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Revolutionary fertilizer based on crustaceans and insects and that does not pollute

Revolutionary fertilizer based on crustaceans and insects and that does not pollute

The use of biodegradable biopolymers of natural origin to fertilize plants represents a sustainable alternative to the usual use of inorganic nitrogen fertilizers, which have negative consequences for the environment.

In this framework, researchers from the Center for Plant Biotechnology and Genomics (mixed center of the Polytechnic University of Madrid and the INIA), in collaboration with the University of Hamburg, have developed a method for obtaining a biocomposite from chitin of the exoskeletons of crustaceans and insects.

Its use in the cultivation of vegetables has shown that its growth is very efficiently increased. Thanks to the fact that it is a biodegradable, insoluble and innocuous compound for human health, it does not pollute the natural environment, it does not smell and it can be used in less quantity than others as it is not lost by evaporation or leaching.

Thus, it is capable of recovering the soil biodiversity lost due to agricultural overexploitation. In addition, the cost of this product can be up to 10% cheaper than that of other organic fertilizers, which represents an additional advantage for its future implementation.

Nitrogen fertilizers traditionally used in agriculture have polluting effects on both the water and the atmosphere, which degrades the biodiversity of the soil and, in addition, contributes to the increase in global warming.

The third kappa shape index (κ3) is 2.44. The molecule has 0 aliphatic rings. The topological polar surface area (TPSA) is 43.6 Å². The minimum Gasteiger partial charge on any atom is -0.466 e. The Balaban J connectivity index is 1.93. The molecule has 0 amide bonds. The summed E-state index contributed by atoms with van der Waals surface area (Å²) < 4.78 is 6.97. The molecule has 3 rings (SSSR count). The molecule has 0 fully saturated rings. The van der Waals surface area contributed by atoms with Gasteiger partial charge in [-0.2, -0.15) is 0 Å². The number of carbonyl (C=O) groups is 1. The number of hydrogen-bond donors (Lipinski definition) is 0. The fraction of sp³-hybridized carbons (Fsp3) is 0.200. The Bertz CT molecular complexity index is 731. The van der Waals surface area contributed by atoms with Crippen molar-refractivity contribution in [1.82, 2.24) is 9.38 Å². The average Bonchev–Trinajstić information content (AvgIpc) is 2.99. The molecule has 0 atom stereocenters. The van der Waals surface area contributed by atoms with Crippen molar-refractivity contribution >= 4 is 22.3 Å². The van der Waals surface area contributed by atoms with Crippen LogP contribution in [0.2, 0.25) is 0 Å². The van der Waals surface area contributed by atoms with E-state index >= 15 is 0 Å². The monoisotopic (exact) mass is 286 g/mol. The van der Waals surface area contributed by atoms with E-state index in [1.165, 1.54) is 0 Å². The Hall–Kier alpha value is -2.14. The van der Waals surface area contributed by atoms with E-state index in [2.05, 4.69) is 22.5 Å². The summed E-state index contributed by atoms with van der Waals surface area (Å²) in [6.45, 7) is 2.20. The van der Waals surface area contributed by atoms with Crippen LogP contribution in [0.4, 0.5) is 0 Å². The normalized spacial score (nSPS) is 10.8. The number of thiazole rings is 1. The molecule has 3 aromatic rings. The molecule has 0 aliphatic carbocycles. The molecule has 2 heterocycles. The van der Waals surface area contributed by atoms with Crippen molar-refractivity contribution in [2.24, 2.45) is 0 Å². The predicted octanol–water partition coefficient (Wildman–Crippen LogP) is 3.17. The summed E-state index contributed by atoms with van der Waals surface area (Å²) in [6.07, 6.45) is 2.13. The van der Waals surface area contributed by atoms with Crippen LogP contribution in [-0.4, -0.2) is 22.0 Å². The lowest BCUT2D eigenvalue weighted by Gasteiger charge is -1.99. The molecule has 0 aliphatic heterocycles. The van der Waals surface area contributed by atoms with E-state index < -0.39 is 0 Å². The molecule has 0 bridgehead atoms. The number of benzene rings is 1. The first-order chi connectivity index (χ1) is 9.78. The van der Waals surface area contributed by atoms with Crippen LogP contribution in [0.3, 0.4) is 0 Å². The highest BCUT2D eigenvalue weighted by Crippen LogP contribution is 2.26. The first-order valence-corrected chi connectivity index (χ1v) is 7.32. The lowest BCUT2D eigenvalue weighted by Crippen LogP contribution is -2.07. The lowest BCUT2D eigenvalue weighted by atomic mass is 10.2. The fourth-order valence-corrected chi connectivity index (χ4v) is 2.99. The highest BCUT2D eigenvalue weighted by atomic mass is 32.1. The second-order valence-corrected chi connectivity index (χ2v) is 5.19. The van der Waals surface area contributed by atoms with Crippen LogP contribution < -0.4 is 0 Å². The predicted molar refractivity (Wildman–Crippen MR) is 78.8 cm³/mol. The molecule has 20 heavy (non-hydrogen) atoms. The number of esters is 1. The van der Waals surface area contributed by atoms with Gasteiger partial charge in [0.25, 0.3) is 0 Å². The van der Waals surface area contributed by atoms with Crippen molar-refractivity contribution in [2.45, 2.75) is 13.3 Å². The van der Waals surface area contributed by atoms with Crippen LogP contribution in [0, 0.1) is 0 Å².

For this reason, the agri-food industry demands, more and more, efficient and respectful plant fertilizers with the natural environment. With the aim of helping to solve this problem, the group of researchers - led by Dr. Marta Berrocal - has done is to develop the necessary technology to produce biodegradable material from biopolymers from arthropod chitin.

10% increase in nitrogen This material has been tested as a fertilizer and has been shown to stimulate the growth of various species of plants, both forest and herbaceous, increasing their total nitrogen and carbon content by up to 10% as well as the growth of their estate.

As it is insoluble, it does not pollute water, and because it is biodegradable, its use can contribute to recovering the biodiversity of the soil.

All these characteristics, together with the fact that its method of obtaining is relatively simple and that its use would be cheaper than that of traditional fertilizers, make this new material a sustainable alternative and easily commercially implemented in the area of ‚Äč‚Äčagricultural fertilization, contributing thus to the development of a sustainable agriculture.

SINC Agency


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